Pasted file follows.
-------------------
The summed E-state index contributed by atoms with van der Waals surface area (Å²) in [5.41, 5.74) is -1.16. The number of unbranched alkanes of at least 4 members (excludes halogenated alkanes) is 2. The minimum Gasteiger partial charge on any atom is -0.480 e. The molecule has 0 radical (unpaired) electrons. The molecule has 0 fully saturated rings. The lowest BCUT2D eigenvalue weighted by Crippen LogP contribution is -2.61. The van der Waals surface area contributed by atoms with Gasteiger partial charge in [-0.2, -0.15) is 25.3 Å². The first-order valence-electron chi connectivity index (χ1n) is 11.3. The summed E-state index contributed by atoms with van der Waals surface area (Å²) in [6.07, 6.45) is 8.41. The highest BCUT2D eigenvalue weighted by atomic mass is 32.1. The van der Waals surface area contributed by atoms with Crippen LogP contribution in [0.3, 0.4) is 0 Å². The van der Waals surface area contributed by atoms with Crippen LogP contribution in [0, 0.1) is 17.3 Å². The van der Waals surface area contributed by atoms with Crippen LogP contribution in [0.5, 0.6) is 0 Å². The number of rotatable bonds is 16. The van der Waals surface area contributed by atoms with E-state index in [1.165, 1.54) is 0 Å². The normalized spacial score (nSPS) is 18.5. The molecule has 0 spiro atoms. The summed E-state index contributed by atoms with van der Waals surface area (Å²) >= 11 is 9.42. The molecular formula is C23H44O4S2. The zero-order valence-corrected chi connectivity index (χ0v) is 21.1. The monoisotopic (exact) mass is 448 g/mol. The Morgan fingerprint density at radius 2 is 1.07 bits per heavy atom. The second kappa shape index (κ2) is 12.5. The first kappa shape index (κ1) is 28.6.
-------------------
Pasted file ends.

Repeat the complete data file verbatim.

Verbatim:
The summed E-state index contributed by atoms with van der Waals surface area (Å²) in [5.41, 5.74) is -1.16. The number of unbranched alkanes of at least 4 members (excludes halogenated alkanes) is 2. The minimum Gasteiger partial charge on any atom is -0.480 e. The molecule has 0 radical (unpaired) electrons. The molecule has 0 fully saturated rings. The lowest BCUT2D eigenvalue weighted by Crippen LogP contribution is -2.61. The van der Waals surface area contributed by atoms with Gasteiger partial charge in [-0.2, -0.15) is 25.3 Å². The first-order valence-electron chi connectivity index (χ1n) is 11.3. The summed E-state index contributed by atoms with van der Waals surface area (Å²) in [6.07, 6.45) is 8.41. The highest BCUT2D eigenvalue weighted by atomic mass is 32.1. The van der Waals surface area contributed by atoms with Crippen LogP contribution in [0.3, 0.4) is 0 Å². The van der Waals surface area contributed by atoms with Crippen LogP contribution in [0, 0.1) is 17.3 Å². The van der Waals surface area contributed by atoms with Crippen LogP contribution in [0.5, 0.6) is 0 Å². The number of rotatable bonds is 16. The van der Waals surface area contributed by atoms with E-state index in [1.165, 1.54) is 0 Å². The normalized spacial score (nSPS) is 18.5. The molecule has 0 spiro atoms. The summed E-state index contributed by atoms with van der Waals surface area (Å²) >= 11 is 9.42. The molecular formula is C23H44O4S2. The zero-order valence-corrected chi connectivity index (χ0v) is 21.1. The monoisotopic (exact) mass is 448 g/mol. The Morgan fingerprint density at radius 2 is 1.07 bits per heavy atom. The second kappa shape index (κ2) is 12.5. The first kappa shape index (κ1) is 28.6.